Approaching Infinity

Moore’s Law predicts that the number of transistors on a chip doubles every eighteen months. But, it has always been understood to be a statement about system capability as well. Speed, memory—we’re even getting advancements in power consumption now with Apple Silicon.

The doubling results in an exponential curve, but at the start, doubling a tiny number doesn’t get you much. My first computer had 4k of memory, but it was already an old model when I got it. By the next year, I had a Commodore 64 with 64k, then a Commodore 128(k) a few years later. My C64 was 1MHz in 1984. In 1992, my first work computer was a 16MHz 386 with 1MB of memory. Nice growth, but from a very low base, so still very underpowered in absolute numbers.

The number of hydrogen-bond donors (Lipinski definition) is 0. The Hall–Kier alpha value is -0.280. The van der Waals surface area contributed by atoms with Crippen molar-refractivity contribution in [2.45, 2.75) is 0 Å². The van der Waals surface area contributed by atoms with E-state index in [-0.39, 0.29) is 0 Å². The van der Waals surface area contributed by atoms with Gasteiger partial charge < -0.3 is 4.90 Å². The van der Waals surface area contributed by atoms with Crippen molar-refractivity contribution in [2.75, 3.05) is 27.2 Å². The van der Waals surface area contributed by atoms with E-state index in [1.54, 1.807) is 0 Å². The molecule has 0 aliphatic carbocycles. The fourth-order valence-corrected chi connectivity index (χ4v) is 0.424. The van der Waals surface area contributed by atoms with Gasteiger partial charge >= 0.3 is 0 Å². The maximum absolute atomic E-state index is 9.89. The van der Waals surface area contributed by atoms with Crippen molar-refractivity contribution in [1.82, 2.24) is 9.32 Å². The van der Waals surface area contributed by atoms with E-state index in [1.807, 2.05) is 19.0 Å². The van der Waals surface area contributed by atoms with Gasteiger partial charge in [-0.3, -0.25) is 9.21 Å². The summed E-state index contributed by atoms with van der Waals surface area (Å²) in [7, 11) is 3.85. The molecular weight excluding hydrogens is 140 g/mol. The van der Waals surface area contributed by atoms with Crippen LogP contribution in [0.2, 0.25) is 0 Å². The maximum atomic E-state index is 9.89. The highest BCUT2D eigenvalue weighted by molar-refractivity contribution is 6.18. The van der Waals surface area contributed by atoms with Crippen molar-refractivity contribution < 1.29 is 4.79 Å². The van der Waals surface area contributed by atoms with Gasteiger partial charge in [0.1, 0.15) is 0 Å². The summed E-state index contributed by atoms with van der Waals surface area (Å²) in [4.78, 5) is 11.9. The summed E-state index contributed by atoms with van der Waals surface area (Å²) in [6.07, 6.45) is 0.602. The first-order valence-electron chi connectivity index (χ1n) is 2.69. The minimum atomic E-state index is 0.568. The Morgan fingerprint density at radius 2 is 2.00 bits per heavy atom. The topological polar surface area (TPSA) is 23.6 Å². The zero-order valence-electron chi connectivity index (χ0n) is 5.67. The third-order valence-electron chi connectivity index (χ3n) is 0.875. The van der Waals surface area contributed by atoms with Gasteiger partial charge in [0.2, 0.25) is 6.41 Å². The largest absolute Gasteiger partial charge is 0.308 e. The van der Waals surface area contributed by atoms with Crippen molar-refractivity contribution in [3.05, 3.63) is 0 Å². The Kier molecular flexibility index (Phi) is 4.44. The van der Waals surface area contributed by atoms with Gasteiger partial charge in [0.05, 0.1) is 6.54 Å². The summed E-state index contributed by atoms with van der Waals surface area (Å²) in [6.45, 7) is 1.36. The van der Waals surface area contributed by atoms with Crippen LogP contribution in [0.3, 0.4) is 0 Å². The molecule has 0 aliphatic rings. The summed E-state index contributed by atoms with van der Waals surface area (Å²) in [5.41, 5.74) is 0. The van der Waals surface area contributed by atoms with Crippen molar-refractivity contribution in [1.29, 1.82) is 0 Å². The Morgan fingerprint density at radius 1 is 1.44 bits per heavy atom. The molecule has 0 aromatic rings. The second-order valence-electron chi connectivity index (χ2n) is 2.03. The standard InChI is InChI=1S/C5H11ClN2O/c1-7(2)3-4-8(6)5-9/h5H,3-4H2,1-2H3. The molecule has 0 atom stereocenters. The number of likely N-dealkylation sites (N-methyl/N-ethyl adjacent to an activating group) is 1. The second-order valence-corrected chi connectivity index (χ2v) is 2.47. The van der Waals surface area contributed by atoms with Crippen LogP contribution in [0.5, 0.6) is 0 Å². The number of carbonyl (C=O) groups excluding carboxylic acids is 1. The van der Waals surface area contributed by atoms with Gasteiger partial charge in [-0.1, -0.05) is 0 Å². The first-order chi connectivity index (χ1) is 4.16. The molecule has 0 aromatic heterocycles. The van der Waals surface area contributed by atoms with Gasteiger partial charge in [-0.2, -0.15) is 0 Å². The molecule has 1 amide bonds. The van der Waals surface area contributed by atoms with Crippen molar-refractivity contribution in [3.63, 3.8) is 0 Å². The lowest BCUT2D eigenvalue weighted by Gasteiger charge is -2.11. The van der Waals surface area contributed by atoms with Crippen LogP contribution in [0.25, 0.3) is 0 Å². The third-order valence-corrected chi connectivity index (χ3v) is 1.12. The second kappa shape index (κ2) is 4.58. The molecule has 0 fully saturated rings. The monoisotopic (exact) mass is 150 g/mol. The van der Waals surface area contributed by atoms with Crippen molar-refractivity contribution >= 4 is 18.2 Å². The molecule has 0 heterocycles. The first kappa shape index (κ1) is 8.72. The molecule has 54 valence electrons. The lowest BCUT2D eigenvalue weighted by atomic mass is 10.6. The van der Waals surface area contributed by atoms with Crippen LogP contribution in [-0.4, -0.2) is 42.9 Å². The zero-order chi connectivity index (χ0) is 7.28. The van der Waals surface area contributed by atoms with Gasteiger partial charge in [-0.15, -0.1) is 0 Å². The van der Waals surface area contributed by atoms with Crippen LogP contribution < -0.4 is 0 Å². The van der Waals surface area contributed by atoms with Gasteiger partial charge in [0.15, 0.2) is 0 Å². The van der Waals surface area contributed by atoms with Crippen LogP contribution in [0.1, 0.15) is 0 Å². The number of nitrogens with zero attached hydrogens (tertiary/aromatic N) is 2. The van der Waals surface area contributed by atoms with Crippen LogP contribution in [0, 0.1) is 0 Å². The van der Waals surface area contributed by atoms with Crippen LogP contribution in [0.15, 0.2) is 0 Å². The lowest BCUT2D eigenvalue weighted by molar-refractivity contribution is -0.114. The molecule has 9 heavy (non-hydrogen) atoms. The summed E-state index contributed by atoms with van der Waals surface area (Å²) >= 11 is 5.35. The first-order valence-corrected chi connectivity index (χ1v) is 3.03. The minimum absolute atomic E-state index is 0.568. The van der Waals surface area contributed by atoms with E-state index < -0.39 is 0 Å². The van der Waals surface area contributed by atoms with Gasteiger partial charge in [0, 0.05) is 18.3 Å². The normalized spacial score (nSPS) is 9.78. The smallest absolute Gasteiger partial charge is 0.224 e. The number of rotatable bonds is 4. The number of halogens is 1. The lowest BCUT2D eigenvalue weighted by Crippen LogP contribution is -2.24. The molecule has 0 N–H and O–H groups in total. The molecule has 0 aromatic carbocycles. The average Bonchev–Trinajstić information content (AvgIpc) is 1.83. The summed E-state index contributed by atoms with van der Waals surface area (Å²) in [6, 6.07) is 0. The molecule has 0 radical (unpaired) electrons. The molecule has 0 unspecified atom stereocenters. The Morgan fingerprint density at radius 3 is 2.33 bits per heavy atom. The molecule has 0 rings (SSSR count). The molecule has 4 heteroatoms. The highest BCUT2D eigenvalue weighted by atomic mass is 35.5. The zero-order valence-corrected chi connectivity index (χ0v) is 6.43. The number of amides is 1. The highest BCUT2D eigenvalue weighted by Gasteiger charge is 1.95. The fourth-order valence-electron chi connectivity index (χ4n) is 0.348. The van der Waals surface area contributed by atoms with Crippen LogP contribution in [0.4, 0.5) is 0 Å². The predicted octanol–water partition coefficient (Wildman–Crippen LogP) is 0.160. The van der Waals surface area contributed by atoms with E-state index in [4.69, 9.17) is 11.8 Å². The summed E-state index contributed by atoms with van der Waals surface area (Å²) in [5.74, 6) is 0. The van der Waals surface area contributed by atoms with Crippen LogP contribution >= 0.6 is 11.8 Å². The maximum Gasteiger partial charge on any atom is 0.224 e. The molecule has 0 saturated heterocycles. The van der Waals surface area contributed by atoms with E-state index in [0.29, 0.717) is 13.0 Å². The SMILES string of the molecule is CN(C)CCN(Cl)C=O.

But, just like in personal finance, compounding eventually has enormous impact. It’s not just speed and power. We’re feeling it across all industries. Ubiquitous Software Copilots, Vision Pro, new vaccines, technology-enabled sports analytics, pervasive remote-work—all enabled by the last few doublings.

A doubling means that you have the equivalent impact of the entire industry back to the UNIVAC compressed into eighteen months. And the next 18 months doubles that.

I know this is nothing new. Ray Kurzweil’s Singularity described this in 2005. I’m more pointing out that here we are, and it seems like an inflection is happening where we’re doubling big numbers.

In my 30+ year career as a developer, I experienced a steady stream of big industry shifts. In the 90’s, it was web, then, in the 2000’s, it was web 2.0 and the advent of smart phones. The 2010’s were driven by XaaS (platform, infrastructure, etc) technologies. I could learn these as they happened. There wasn’t instantaneous adoption—you could keep up.

Now these waves are coming very fast, and I wonder if this is what it feels like when you start to approach infinity.